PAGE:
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Today the FIA published its report on the power unit components used up until the end of the British Grand Prix at Silverstone (the ninth race of the season).  Note the components used during the in-season testing are not counted as part of the five power units required to last the year.  The report is shown below:

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There could be a mistake in here.  Last time the FIA had reported that Nico Rosberg had used three Energy Stores (ES), and this time it is showing only two.  Either this report is in error, or the one produced prior to Silverstone is.  However the driver who I am really concerned about is Daniil Kvyat, who has now used all of his five allowed Internal Combustion Engines (ICE) and Motor Generator Units – Kinetic (MGU-K), these units now have to last for the remaining ten race weekends if he is to avoid a grid penalty.

While the absolute number of units used by a driver can give an indication of how much difficulty they may be in, perhaps seeing how long they have managed to make each component last may give a better feel for which drivers/teams/power unit manufacturers are really in trouble.  So the use of the various components is as follows:

234567

As was discussed in the comments last time, the Control Electronics are split into different sub-sections, and these splits differ between the three manufacturers.  Each of these sub-sections can be changed independently without requiring a whole new CE to be fitted.

With a ten place grid drop for the first time a sixth component is used, and a five place grid drop for each subsequent component of the sixth Power Unit, I wonder if a team (Toro Rosso) may make a tactical fitting of a complete sixth Power Unit (which results in the driver starting from the pitlane), rather than fitting the components piecemeal?  To do so may result in a smaller number of grid places lost over the course of the season, but would require all five components to have been used in the power unit beforehand.  It will be interesting to see if Daniil Kvyat suddenly starts using TC, MGU-K, ES and CE at a far higher rate than he has done so far.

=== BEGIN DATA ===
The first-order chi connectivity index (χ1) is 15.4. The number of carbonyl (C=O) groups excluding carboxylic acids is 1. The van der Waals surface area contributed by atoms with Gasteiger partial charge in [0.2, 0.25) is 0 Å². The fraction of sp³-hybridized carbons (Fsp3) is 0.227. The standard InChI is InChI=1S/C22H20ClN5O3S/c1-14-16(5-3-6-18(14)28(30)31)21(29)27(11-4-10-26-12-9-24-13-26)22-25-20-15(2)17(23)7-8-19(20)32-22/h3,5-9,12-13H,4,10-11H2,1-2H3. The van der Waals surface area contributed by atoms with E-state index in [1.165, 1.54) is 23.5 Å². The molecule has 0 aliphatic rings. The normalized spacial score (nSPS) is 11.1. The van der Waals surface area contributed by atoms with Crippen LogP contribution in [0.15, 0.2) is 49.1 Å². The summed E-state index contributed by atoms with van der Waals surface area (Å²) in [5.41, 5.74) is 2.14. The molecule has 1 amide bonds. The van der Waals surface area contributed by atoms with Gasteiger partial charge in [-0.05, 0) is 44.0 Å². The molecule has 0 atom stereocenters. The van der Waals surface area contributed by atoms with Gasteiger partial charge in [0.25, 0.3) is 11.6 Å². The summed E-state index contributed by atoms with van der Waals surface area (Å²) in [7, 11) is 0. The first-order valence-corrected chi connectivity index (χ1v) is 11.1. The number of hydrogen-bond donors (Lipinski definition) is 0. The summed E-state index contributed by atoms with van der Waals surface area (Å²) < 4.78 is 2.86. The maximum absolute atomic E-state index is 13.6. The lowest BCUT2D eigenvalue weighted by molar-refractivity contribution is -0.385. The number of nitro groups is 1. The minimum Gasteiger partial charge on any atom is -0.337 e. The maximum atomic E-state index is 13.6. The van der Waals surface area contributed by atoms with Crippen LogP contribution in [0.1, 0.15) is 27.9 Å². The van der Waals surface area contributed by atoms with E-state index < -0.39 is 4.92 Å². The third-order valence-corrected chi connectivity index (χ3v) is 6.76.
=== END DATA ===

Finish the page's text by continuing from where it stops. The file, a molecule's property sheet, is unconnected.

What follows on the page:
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A long time fan of Formula 1 and grass roots motorsport, I am interested in the engineering aspects not only of F1 but the 'men in sheds' who develop homemade specials to take on the products of the big racing car manufacturers.
  • Shane

    So does one component equal the whole PU penalty-wise? If Romain Grosjean uses two more turbo chargers, but only uses 5 ICE’s, would he get the 10 place grid penalty for the sixth TC? You may have covered that in the last paragraph, but it’s still a little confusing.